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Monthly Archives: August 2011

Art for Change

As a kid I always enjoyed art.  As an adult I don’t draw or color as much, but I do still enjoy looking at art.  Art is social – people stand around it, talk about it and are moved by it.  Today’s organization uses art as a catalyst for social change.

Art for Change is a 501c3 non-profit organization located in East Harlem community of New York City, New York.  The organization’s mission is to provide a forum through the arts to address the social justice issues that affect the residents of the East Harlem section of New York City.  They encourage the community to push for social change and do it by using art as a catalyst for disseminating information.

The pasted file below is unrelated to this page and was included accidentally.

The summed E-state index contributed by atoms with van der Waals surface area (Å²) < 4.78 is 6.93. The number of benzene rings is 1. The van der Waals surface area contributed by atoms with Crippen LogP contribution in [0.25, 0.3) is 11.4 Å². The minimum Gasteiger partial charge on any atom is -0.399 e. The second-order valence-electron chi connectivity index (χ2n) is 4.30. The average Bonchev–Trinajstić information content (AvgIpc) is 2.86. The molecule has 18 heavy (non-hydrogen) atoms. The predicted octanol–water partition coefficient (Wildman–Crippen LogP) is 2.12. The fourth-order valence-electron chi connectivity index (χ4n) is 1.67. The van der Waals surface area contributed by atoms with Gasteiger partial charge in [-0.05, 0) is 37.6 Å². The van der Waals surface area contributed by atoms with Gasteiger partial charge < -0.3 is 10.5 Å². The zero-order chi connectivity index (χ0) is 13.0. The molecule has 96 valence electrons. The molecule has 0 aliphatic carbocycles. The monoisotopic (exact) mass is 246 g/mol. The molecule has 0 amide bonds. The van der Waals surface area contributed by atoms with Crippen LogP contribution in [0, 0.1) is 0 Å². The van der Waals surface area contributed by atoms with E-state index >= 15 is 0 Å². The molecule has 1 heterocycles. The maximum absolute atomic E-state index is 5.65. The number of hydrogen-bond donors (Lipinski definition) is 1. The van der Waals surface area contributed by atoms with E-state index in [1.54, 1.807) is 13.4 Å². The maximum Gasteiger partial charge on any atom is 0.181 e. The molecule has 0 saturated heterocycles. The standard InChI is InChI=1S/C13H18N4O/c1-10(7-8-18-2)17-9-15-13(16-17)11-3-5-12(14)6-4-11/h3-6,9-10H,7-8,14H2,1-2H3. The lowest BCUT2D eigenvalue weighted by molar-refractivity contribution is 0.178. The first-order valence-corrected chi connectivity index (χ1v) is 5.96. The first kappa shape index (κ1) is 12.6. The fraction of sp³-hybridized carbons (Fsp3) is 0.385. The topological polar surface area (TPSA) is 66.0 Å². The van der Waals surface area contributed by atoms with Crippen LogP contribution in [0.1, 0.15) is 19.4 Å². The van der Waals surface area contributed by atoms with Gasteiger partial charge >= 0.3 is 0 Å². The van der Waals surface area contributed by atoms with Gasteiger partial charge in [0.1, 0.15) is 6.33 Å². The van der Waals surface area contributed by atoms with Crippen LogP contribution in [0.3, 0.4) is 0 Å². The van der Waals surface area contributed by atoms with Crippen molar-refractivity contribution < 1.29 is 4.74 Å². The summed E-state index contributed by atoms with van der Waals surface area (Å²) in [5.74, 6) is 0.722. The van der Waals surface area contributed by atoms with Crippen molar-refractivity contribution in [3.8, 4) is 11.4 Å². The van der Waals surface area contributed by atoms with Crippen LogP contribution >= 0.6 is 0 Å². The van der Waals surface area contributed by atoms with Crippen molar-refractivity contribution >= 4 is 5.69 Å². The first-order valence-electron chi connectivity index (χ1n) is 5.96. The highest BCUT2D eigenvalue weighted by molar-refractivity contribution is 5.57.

Art for Change was founded in March of 2000 by local resident Eliana Godoy along with a group of local artists, activists and supporters.  The new organization would focus on the use art to raise awareness about social and political issues, offer a platform to address and discuss these issues, and encourage civic engagement.  They are dedicated to building a better community through the arts. 

Art for Change currently has several main programs including Hacia Afuera (an annual, two-day multidisciplinary public arts festival that presents over 60 artists in the streets and public spaces of East Harlem) and “Art Belongs to Everyone”(a multidisciplinary visual and performance program that presents exhibits that incorporate interactive workshops, film screenings, dialogues and lectures).